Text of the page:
The last thing you’d probably see me do is spend a blog post on the cars I’ve owned over the years but I’m very nostalgic as most of you probably already know. And since it has been a quarter century since I really came into my own as a solo driver I’ve decided to take some time out to tell you a little bit about two of the first automobiles that I’ve owned.
One of the most surreal experiences you ever have is the first time you go used-car shopping as a new driver. There are aisles and aisles of horsepower as far as the eye can see and having a say as to what car you’ll be showing off at school is one of the most important social decisions any new conqueror of the K-turn can have.
My very first car, a gray 1973 Toyota Corona wagon was purchased for $500 by Mom and Dad in 1986 from Nick’s Value Auto Sales. I didn’t even worry about what was under the hood. Four, six or eight cylinders it didn’t matter to me. For all I cared it could’ve had hamsters running in those wheel thingys for power (and if you must know, sometimes it really did seem to drive that way).
As most new drivers do, I drove my gray Corona everywhere. I was always looking for any excuse to drive it on some errand either up the street or across town. Considering gasoline was around 89 cents a gallon at the time it only made sense. Walking and bicycle riding went the same route as the dinosaur as far as I was concerned.
I still remember the first day I took it to school. With my neighbor riding shotgun we drove the back roads of Easton, Pennsylvania in the early morning hours. With windows rolled down and the radio blasting Ozzy we made our way into the upper parking lot of Easton High School. Once parked we gathered our grocery store paper bag covered text books and made our way towards the entrance. I made sure to give a salute to the poor unfortunates who had just arrived via the school bus. It was the least I could do to let them know I still cared a bit for their plight.
Sadly, my beloved Corona began to deteriorate over the course of the school year. In December the headlights just stopped working. In March, the right front fender was rusting off and peeling away. Fortunately, duct tape was the same color as my car and worked well to hold things together but rust would continue to become my Corona’s worst enemy. At one point the passenger side door would not open at all due to rust. In order to get in you had to pull a Dukes of Hazzard and climb through the window. Although annoying at times, looking back I guess it was also kind of cool.
Sadly it was time to say good-bye to my friend. I felt a bit betrayed for only getting $50 for it. I know cars depreciate but sheesh, 90% of its value lost in only a year? It just didn’t seem right.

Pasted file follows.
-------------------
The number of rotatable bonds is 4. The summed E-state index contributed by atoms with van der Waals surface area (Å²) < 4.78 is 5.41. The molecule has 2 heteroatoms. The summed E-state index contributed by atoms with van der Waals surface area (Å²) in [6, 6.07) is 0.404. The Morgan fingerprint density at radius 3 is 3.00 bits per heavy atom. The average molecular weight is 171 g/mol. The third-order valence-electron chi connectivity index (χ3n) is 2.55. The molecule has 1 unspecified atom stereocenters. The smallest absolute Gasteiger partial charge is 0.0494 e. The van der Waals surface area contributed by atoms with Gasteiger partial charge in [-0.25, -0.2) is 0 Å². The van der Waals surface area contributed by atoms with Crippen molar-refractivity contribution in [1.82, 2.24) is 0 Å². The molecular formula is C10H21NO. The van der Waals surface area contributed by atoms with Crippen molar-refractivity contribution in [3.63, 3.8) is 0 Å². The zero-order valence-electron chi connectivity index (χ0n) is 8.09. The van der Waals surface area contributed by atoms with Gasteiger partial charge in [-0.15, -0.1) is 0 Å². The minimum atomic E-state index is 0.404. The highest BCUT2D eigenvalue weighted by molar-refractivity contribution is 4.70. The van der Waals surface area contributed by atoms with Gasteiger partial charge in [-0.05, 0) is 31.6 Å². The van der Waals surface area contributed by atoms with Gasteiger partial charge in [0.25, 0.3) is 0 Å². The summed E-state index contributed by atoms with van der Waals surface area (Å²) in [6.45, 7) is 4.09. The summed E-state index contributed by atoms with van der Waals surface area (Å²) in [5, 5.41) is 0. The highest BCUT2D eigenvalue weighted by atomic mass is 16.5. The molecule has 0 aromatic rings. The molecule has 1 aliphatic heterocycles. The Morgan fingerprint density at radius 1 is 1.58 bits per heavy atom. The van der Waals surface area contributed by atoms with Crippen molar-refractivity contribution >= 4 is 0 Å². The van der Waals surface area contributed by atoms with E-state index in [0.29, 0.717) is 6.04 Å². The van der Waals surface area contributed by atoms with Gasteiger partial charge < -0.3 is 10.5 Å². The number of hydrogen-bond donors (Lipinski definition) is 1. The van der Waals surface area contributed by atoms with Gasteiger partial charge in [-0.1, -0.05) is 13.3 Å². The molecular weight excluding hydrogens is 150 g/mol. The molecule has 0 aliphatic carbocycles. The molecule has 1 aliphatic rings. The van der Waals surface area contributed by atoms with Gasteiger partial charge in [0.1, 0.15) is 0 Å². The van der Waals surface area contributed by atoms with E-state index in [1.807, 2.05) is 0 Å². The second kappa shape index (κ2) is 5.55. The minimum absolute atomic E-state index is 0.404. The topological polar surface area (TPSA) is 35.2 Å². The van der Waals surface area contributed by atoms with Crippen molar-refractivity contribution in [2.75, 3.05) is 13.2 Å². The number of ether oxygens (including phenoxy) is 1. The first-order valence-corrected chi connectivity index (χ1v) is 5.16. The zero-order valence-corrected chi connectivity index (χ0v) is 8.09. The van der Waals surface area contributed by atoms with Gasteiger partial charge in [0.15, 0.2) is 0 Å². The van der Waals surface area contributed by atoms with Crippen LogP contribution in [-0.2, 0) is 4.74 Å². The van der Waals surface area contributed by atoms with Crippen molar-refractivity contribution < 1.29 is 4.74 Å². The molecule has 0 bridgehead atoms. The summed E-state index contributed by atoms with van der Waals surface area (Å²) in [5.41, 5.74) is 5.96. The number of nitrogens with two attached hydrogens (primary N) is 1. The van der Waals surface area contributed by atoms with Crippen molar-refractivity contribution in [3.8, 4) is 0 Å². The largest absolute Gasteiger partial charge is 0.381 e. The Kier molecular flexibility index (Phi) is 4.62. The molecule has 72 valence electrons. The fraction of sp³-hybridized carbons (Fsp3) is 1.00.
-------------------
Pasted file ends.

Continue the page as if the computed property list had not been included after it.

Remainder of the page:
Fortunately though my Aunt, who lived right next door to us had a very well maintained 1974 Ford Torino that she had recently sold to my brother. He had since moved on to Mach 1 Mustangs and pick-up trucks so now this car was going to be passed down to me. This would be the machine that would replace my beloved Toyota Corona.
What was even better was that my brother had promised to supe it up for me and put mag wheels on the rear tires. He even had this neat-looking feather clip hanging off of the rear view mirror. I thought that might come in handy if you needed to clip some single dollar bills on there or maybe a reminder note. Although I wasn’t exactly sure what that decoration was for it was pretty cool.
This car provided me quality transportation for many months. There were youthful excursions to get (ahem) beer, nights at the Starlite Drive-Inn watching movies and even long trips to the mall.
On one such occasion while driving home from the mall on the highway with a bunch of friends I heard a loud pop and the engine light came on. The car was slowing down rapidly as if I had just run over a huge piece of metal. It felt like the bottom of the car was falling off. I had just made it to the shoulder of the busy highway when the engine suddenly shut off and would not re-fire. All of the love I once had for this car immediately turned into rage.
A day later after it had been towed back to my house my brother freaked out on me. He couldn’t understand how his well maintained 14 year old car had now suddenly blown up without warning. He did some quick checking of things and then asked the one question that to this day I still don’t have an answer for:
“WHY DIDN’T YOU EVER CHECK THE OIL??”
Oil? Oil? The thought never occurred to me to check the oil level. This was 1988 and I was always under the impression that technology had improved on cars so at the very least a light would come on and alert me that the engine was almost out of oil, right? Nope. Not a drop of oil was found in the engine and it had seized. A piston had flown off and into the crankshaft. The car was dead.
The well-maintained Ford Torino would now sit in silence on the hill outside of our home for the longest time until I could afford the $300 to put a replacement engine into it. But even then it never ran quite the same and eventually had to go to junk car heaven.
Change oil: Lesson learned.